Survey says Manitobans favour pesticide ban
Manitoba is one of seven provinces in Canada that have enacted restrictions on non-essential uses of pesticides, and a poll says its citizens like it that way.
|Report an Error|
Share via Email
The results of a recent poll show more than half of Manitobans want to keep the province’s divisive pesticide ban.
Controversy has swirled around the legislation since the former NDP government put it into force in 2015 with The Environment Act after three years of consultation. As soon as the Progressive Conservative government came to power in April, the sustainable development minister said the province would consider changes to the ban.
Cosmetic Pesticide Ban Manitoba (CPBM) spokesperson Neil Bailey vocally opposed a review at the time, and said the Probe Research Poll results released Tuesday should “cause the government to take pause.”
Through a survey of 1,000 Manitobans in September, Probe Research learned a “clear majority” of Manitobans want to maintain the current ban on cosmetic pesticide use.
The survey showed 53 per cent of Manitobans want to keep the ban, compared to 42 per cent who do not.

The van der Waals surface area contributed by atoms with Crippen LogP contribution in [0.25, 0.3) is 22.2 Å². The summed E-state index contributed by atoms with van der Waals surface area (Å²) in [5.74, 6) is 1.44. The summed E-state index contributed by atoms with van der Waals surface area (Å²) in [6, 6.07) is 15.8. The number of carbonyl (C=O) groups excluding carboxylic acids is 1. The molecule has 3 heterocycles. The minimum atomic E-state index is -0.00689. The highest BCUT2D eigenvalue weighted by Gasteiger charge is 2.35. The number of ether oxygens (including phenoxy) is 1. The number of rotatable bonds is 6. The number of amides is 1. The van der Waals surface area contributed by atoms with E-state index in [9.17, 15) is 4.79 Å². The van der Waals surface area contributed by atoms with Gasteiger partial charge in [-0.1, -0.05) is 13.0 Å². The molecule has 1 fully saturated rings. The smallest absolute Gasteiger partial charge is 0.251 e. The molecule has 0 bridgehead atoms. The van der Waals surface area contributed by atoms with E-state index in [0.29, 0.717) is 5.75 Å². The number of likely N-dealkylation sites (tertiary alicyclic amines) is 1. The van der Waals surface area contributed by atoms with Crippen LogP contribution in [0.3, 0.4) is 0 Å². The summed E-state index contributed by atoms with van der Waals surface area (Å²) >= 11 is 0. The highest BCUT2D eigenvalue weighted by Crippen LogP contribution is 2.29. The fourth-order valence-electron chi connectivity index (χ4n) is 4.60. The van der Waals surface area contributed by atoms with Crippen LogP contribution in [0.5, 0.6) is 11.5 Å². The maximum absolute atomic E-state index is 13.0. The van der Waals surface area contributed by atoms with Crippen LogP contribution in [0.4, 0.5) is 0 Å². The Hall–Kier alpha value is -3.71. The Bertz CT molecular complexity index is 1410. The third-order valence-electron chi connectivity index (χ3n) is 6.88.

Support for the ban is even stronger among Winnipeggers, as 55 per cent said they favoured the ban compared to 38 per cent in opposition.
In both cases a percentage of respondents had no preference either way.
Bailey said it proves, despite “popular sentiments shared that people are opposed” to the ban, “the majority of Manitobans think the potential negative impact of lifting the ban outweighs the benefits municipalities or individuals would reap from being able to use whatever products they want.”
“If (the government) says they’re acting in the best interests of constituents by reviewing the ban, statistics now say you’re actually going against that,” Bailey said.
Other groups supporting a ban on non-essential pesticide use include the Canadian Cancer Society, Manitoba Lung Association, Manitoba Eco-Network, Green Action Centre, Canadian Association of Physicians for the Environment, Nature Manitoba and the Social Planning Council of Winnipeg.